From 21:08-21:44, Spike Lee places us in Bleek’s gravitational pull. Lee strategically uses the circular motion in Bleek’s trumpet practice and places him in the center to signify his internal psychology. Through the movement of this sequence, Bleek confronts his audience with his intimate relationship with his instrument, breaks the fourth wall, and acknowledges the audience with intention and directness that translates to a power dynamic that disintegrates as the movie continues. Continue reading “Bleek’s Gravitational Pull”
Bleek Gilliam struggled to maintain the relationships and people around him. He struggled with loyalty, friendship, leadership, and honesty; this was something that the audience clearly perceived. However, it was Spike Lee’s affective structure using color and close-up cuts that established our feelings associated with Bleek’s conflicts throughout the film. Continue reading “Mo’ Better Reds”
This screenshot from Mo Better Blues urges viewers to think critically about the role of women in Bleek’s life, and in the context of other men in the film.
Do any of you feel as though the discussions in this class are often too unapologetic to Spike Lee? The only reason I bring this up is because we discuss him as an infallible figure. Speaking generally, just off the top of my head, I’m thinking of sexist undertones in Mo’ Better Blues and overt homophobic themes in School Daze. Thoreau has an entire chapter, Baker Farm in Walden, that I found to be some of his poorest work which was irreprehensibly contradictory. This does not mean I reject all other aspects of Thoreau’s– or Lee’s– work because of specific pitfalls. It does mean I question certain parts of each mans work. Thoughts?
In Mo Better Blues, Denzel Washington plays Bleek, an amazing trumpet player who is an asshole. His existence and popularity depends on his relationship to women, but also his lips. In class, we talked a little about the ending scene where we see Bleek as a broken man and unable to play his trumpet again. He then turns to Indigo to fix him. During their encounter, she touches his broken lips, the one thing that has helped him to make his living and engage in relationship with women.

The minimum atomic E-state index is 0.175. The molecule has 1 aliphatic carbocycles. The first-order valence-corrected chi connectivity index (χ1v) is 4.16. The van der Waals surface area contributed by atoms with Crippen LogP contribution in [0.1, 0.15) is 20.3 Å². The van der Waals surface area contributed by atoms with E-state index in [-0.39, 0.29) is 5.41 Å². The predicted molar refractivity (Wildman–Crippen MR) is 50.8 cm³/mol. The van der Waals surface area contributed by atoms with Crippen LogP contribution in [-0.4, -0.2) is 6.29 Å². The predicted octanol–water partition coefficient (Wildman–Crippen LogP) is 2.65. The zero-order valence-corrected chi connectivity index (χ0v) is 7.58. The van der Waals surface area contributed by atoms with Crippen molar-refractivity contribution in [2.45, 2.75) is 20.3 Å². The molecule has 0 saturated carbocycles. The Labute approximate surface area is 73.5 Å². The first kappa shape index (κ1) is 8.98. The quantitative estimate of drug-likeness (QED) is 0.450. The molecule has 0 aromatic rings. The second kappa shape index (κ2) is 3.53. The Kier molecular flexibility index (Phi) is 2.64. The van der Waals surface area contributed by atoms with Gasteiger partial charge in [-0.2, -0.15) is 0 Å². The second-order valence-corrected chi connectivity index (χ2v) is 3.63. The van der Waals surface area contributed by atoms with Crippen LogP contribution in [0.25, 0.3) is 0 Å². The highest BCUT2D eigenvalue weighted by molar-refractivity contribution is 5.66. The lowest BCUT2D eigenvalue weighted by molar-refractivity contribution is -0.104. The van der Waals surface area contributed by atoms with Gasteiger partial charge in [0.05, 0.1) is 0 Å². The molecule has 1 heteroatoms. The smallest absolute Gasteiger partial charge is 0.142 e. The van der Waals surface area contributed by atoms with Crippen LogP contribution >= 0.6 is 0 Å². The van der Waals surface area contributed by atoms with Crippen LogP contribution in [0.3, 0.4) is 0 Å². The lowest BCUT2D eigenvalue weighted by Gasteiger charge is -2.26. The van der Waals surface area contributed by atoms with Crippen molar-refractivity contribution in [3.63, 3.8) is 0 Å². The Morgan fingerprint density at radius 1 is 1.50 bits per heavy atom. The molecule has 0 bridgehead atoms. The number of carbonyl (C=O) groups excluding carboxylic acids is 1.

A topic we discussed in class was the matter of agency in relationship to Indigo in the scene where Bleek comes knocking at her door in the middle of the night. And then again, her agency in the final montage sequence when Bleek tells his son he is done for the day and can go play. When reading the first scene, this can get hard to differentiate Indigo’s autonomy and Bleek’s will being subjected upon her. I believe a strong argument can be made for both sides, but since I am reading these two scenes together I have decided to interpret Indigo as in fact having agency in these moments, whether the audience agrees with her decision or not. Continue reading “Mo Better Blues: Agency”
Women are subjected to a lot of things and unfortunately are taught to become accustomed to certain types of subjection. Whether it be in careers or American domesticity, women are subjected to unfair and unequal standards in comparison to men. Laura Mulvey published an essay in 1975 that argued that the camera in film forced the same kind of unfair standards that existed for women in the outside world also in the world of film. She argued that there is an inherent male gaze in cinema that often portrays women in parts or in inferior positions to their male counterparts. Even when a woman is a main character in the film her role is often subjected to the decisions and emotions of the men in her life. The camera also focuses on women in ways that it rarely focuses on men. While a woman is talking it may often travel her body and linger on/highlight her legs, breasts, or hair. It constantly is compartmentalizing her. Mulvey uses examples from Hitchcock’s Rear Window and other popular films during the time to make her argument.
What’s interesting about Mo’ Better Blues is that the camera interacts with Denzel’s character, Bleek, in the way that Mulvey says it does to women. Bleek is constantly being compartmentalizing by the camera. He is cast as a musical genius and a playboy, and both those categories make the audience understand and like him for his physical capabilities. The camera is consistently zooming into his lips while he plays– forcing the viewer to admire them. When is he not playing his instrument is he often hooking up with women and therefore other parts of his body are highlighted along side his lips: his eyes, his hands, and his chest specifically. The women in the movie are not sexualized nearly as much as Bleek is– which is a rarity in this period of film (late 20th century.) Lee’s use of the male gaze on Bleek deviceful and adds to his character development or lack thereof to be honest. It is not until the end of the movie that the audience gets the chance to see Bleek as more than just a player or a musician. He becomes a father and a husband. When he transitions into these roles then the camera stops viewing him in parts and starts showing him in more full body shots and as a complex individual that had a planned out past but now an unknown future.